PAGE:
Genetic Inheritance

Join now

If you're ready to pass your A-Level Biology exams, become a member now to get complete access to our entire library of revision materials.

Join over 22,000 learners who have passed their exams thanks to us!

Sign up below to get instant access!

Join now →

Or try a sample...

Not ready to purchase the revision kit yet? No problem. If you want to see what we offer before purchasing, we have a free membership with sample revision materials.

Signup as a free member below and you'll be brought back to this page to try the sample materials before you buy.

Download the samples →
  • Genetic inheritance is considered to be one of the basic principles of genetics which also describes the process of how characteristics are being passed on from generation to generation. Genetic inheritance takes place due to the passage of genetic material (DNA) from parents to their progeny.
  • During reproduction, the DNA that is being passed down from the parents contain all the necessary information for the survival, growth and reproduction of the next generation. Much of the insight we share regarding the inheritance began when Gregor Mendel, a monk, started experiments in this field. His ‘Laws of Inheritance’ and experiments lay the groundwork for modern genetics.
  • During sexual reproduction, genetic materials present in both parents combine and pass onto a single individual. Though the individual receives genetic materials from both parents, certain genes belonging to each parent will end up dominating the expression of various traits.

Alleles, Genotype and Phenotype

  • Genotypes and alleles are primary basics of genetics. An allele is referred to as a particular variety of a gene. The composition of two alleles each obtained from a parent is called the genotype. The physical expression of this is known as the phenotype. The two specific combination of alleles (genotype) have an impact on the physical expression (phenotype) of an organism.
  • Upon completing his experiments on pea plants, Gregor Mendel started crossing various traits of one characteristic like the colour of flowers. Genetically speaking, the variations in traits, for e.g., white or purple flowers occur due to different alleles.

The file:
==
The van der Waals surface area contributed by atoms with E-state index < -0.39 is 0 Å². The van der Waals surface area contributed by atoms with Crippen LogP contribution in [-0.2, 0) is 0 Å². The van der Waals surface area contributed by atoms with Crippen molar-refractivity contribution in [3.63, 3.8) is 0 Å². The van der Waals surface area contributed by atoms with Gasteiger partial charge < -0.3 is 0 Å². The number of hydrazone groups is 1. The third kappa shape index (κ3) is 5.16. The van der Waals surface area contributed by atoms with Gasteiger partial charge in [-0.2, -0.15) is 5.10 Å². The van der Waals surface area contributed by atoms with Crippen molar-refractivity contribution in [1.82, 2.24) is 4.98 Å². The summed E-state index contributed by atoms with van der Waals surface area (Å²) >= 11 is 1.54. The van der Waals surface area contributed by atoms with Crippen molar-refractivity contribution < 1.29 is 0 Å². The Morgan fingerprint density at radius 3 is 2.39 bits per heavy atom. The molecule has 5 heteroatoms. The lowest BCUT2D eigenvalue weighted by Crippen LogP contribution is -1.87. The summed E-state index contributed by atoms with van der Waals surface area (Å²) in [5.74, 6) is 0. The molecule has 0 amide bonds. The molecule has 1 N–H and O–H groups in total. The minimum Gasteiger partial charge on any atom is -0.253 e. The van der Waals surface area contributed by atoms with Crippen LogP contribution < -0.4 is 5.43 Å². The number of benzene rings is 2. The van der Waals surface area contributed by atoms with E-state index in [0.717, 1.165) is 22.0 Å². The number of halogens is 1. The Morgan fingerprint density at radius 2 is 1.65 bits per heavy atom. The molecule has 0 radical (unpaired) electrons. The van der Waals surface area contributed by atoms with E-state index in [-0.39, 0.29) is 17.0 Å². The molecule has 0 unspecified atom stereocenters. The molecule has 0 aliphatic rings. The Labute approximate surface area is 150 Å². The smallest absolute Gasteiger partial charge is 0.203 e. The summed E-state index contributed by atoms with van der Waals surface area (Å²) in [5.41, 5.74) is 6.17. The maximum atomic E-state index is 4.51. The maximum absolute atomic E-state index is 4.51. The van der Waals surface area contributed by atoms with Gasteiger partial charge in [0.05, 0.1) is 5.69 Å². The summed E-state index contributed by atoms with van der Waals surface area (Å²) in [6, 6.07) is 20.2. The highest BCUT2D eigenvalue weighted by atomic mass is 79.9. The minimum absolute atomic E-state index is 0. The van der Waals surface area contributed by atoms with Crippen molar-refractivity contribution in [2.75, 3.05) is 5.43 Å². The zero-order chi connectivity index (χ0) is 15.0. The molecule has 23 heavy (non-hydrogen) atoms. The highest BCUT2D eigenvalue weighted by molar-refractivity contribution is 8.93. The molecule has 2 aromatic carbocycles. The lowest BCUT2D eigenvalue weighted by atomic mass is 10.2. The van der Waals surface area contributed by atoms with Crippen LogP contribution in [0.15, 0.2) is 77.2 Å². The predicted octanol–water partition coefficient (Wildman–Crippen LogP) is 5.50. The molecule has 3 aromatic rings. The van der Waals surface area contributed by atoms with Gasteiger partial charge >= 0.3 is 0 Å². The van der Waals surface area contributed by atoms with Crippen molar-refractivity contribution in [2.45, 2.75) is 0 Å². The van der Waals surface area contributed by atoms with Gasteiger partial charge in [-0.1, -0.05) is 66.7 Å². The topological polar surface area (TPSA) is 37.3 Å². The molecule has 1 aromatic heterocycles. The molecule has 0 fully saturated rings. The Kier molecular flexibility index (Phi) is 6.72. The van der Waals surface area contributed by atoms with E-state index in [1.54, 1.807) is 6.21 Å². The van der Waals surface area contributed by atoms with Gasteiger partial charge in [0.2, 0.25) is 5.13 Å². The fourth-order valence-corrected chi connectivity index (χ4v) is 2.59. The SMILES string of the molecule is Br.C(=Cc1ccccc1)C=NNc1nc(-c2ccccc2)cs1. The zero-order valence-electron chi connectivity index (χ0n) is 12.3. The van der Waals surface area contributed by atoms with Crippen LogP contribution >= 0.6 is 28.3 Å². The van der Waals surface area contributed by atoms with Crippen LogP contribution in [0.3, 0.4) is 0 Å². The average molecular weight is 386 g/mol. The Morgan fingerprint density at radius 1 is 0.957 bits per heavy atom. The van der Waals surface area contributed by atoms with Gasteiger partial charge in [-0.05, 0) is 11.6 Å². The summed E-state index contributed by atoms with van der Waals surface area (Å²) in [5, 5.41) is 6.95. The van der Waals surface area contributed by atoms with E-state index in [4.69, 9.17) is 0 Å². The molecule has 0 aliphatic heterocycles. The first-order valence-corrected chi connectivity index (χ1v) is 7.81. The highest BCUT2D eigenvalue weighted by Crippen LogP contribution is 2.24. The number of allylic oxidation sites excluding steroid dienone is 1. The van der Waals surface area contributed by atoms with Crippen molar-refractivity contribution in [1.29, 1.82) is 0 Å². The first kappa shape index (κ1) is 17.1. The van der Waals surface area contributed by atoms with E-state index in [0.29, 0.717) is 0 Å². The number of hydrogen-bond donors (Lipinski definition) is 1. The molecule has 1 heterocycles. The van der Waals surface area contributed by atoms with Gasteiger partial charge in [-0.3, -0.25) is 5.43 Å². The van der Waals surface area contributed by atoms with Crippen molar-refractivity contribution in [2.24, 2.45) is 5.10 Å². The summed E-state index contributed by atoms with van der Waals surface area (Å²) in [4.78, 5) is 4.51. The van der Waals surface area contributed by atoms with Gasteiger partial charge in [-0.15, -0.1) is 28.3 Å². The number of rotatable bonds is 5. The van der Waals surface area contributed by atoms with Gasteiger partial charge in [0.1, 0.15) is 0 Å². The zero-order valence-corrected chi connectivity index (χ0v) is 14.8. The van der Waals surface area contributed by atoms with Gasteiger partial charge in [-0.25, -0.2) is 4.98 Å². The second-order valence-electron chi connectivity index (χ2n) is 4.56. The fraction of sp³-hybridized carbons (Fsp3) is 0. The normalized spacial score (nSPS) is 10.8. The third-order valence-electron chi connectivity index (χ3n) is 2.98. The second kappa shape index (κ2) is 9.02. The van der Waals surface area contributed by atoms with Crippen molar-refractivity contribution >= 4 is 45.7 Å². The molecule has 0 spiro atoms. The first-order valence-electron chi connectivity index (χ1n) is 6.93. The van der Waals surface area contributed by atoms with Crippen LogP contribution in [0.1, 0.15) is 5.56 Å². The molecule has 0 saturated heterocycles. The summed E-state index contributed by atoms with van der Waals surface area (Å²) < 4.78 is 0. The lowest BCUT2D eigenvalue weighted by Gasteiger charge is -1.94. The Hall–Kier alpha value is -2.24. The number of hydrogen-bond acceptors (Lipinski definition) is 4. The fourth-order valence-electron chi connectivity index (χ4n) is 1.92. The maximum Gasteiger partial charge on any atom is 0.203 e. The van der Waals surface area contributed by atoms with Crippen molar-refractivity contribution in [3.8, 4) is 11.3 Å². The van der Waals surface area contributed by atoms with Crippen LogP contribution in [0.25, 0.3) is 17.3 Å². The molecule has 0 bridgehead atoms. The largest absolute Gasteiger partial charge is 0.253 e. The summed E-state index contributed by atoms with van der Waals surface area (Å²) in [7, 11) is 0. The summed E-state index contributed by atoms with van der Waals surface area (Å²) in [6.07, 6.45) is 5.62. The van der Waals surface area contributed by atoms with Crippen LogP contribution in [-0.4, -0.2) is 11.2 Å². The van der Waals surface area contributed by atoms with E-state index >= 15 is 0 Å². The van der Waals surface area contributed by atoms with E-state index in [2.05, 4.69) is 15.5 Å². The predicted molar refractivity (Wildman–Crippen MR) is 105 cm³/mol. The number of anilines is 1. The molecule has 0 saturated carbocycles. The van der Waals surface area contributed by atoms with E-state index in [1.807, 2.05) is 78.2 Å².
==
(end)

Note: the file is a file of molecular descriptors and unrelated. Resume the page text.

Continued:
• In many instances within the world of plants and animals, individuals end up having two alleles for every gene, one from the paternal side and the other from the maternal side. An individual’s gene expression is dependent on the alleles received by them. For instance, if both parents have brown eyes and pass the brown-eye alleles to their offspring, their progeny will also receive the alleles for brown eyes.
  • Certain alleles are capable of dominating the expression of a specific gene. For e.g., if a baby has received a green-eye allele from his father and a brown-eye allele from his mother, the baby will have brown eyes since the green-eye allele is not dominant over the brown-eye allele. In this particular instance, the brown-eye allele is called the ‘dominant’ allele and the green-eye allele is called the ‘recessive’ allele.
  • The genetic blend of two alleles is called the genotype. For example, if a child receives one blue-eye allele represented by ‘B’ and one green-eye allele represented by ‘b’, then the genotype will be ‘Bb’. However, if the child receives two blue-eye alleles, ‘BB’ would be the genotype. If the child has two green-eye alleles, the genotype will be ‘bb’. As explained before, if the blue-eye allele is dominant over the green-eye allele, a child with the ‘Bb’ genotype would have blue eyes in theory rather than green or a mix of both green and blue. When two alleles are same in a genotype, i.e. ‘bb’ and ‘BB’, they are called homozygous genotypes. Genotypes that have two different alleles are called heterozygous genotypes.
  • The environment could also influence the phenotype allowing the expression of certain alleles in some environments only and not in others. As a result, two people living in different environments with the same genotype could exhibit different phenotypes.
  • Punnett squares are useful tools for identifying the possible outcomes of genotypes and phenotypes of the offspring of two adult individuals. This is also beneficial in recognizing the probability of the progeny’s expression with regard to certain traits. Punnett squares were discovered in the twentieth century and named after its creator, Reginald Punnett.